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Daily Dose Ep44. How To Treat Thrush (Vaginal & Penile)

https://youtu.be/CFUHhuSgpIo

Busy Bee? Tune into the podcast here

Embarrassing but it happens! If you’re a women over the age of 16 years, you’re likely to get thrush at least once in your lifetime. Men you’re not off the hook either it can happen on the tip of your penis

Now to be clear, thrush is NOT a sexually transmitted disease (STD) and is more a result of a compromised immune system. 

What’s that mean? Well when your not good on the inside, you can start having problems on the outside. E.g. you’re dehydrated, you’ve been sun tanning for hours, you’re physically overworked at the gym or on some project, you’re underslept, you’re running on more than 3 cups of caffeine-containing drink. IMO these are 50% of the time the cause for the thrush.

The other 50% cause is being on antibiotics in the last few days. See antibiotics kill not only the bad bacteria (e.g. causing that skin boil), but also the good bacteria. Yet the good bacteria help maintain a balance of acidity in the vagina. Without good bacteria, yeast aka thrush take advantage and explode in numbers causing serious itching, a white-cheesy discharge. Gosh you think! You were just doing the right thing by going to the doctor for antibiotics but end up with thrush! Yep, happens all the time. That’s why I always feel remiss if I don’t tell my female patients to consider getting a probiotic (good organisms) with their script. A favourite of mine is Saccharomyces boulardii. There’s many brands of it around, ask your local pharmacist for one-it drastically reduces getting thrush (as well as side effects from the antibiotics like diarrhoea). 

Fun fact: “SB is a tropical species of yeast first isolated from lychee and mangosteen fruit in 1923 by French scientist Henri Boulard.” – Wikipedia

So to loop back to my earlier point about your immunity, taking good care of your fundamentals will mean you’re also less likely to get thrush. Stay hydrated on hot days, go gym or stay active couple times a week, eat your veges – they have fibre which nourishes your good bacteria and acts like a detox sponge for your insides, and if you drink coffee/tea drink double the number of cups in water to balance out their diuretic effects. 

Finally, treatments for thrush are all behind the counter so ask your friendly pharmacist for help on these. 

xoxo Smiling Pharmacist

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Urinary Tract Infections (UTIs) in Men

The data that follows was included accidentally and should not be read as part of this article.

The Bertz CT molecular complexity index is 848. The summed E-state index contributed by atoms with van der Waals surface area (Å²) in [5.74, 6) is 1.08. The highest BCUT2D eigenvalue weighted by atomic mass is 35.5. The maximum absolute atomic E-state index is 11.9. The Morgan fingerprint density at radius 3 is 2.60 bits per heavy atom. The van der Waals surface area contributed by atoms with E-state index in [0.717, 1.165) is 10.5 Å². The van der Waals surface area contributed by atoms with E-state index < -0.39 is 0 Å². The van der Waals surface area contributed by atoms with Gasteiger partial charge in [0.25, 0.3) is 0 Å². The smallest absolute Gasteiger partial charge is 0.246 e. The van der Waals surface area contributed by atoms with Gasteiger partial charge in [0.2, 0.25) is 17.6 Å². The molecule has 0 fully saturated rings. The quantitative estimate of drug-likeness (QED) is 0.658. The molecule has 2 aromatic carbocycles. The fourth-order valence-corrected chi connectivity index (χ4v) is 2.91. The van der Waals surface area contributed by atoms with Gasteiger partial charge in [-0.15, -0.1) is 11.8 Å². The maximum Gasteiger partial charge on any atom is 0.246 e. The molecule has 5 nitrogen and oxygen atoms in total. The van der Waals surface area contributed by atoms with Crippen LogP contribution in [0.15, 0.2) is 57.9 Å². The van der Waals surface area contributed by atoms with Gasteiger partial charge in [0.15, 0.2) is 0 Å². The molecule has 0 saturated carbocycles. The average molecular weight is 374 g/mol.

UTIs are a common occurence in women but what about men?

Young men are 30x less likely to suffer this problem but as men age past 50, the occurance rates catch up to that of women.

In fact a UTI in men is viewed at more seriously than if it were in women purely based on the physical differences between the two sexes. Men have a longer urethra (passage for urine), men also have greater distance between rectum and urethra (bacteria have less chance for cross-contamination). Thus a UTI in men is rare and when noticed, is treated with a higher level of suspicion for reasons I’ll get into shortly.

What are the symptoms of a UTI?

  • burning pain when urinating
  • frequency: running often to the toilet
  • urgency: sudden urges to pee
  • blood in urine (slightly pink)

UTIs are an umbrella term that covers infections stemming at different locations including: the urethra, bladder, kidneys, prostate. As such, the symptoms can vary and this helps doctors on their diagnosis.

Symptoms of a more serious infection:

  • dribbling urine (could be sign of blockages at prostate)
  • pain in pelvis
  • chills
  • side/flank/back pain
  • fever
  • nausea and vomitting

Bacteria have a knack for spreading. They will spread given the food and the path. Unfortunately for men and women, the path is through the urethra, into the bladder, across to the prostate and epididymis, and even up to the kidneys via the ureters. Have I lost you?!

Don’t fret. It’s rare that these things happen but here’s my rule of thumb: if you’ve got flank pain and fever, its probably spread to your kidneys. If you’ve got pain in the pelvis and dribbling at the urinal, it’s probably in the prostate. See your GP either way.

Word of warning: men get familiar with the “digital examination”. I’ve been there before lool. It’s when doc puts on his latex gloves with a snap, lubes up, then inserts his/her finger into your butt hole to feel for the prostate. Men as we age our prostate can enlarge putting undue pressure on the outflow of urine. Sometimes the prostate can become cancerous and this is one one for docs to keep a finger on the pulse. Ahem.

Treatments:

Antibiotics. Whilst this sounds straightforward enough, there are a spectrum of bacteria (sometimes even viruses) and so a urine and blood test are required to know what the culprit is before a doctor can prescribe anything.

Treatment is usually for 7 days.

Things your doctor ask you:

Do you have:

  • a history of diabetes?
  • nocturia (peeing at night)
  • prostate issues
  • urine sample
  • blood sample maybe

Know your own risks

  • Are you immobile? patients stuck in bed often find their bladders filling up and overtime the stagnant urine can foster bacteria.
  • Dehydrated? Drink one too many cups of coffee? Coffee has a diuretic effect causing build up of urine in the bladder too
  • Uncircumcised men can potentially harbour bacteria under their foreskins
  • Engage in unprotected anal sex? Use a condom
  • Aged 50+ and Male? Your prostate enlarges with time and can put undue pressure on your urethra causing backlog of urine
  • Finally Go when you feel the urge to go. Holding back on urinating puts you at risk too

Alright men, remember if you have ANY symptoms, get it checked!

xoxo

Vien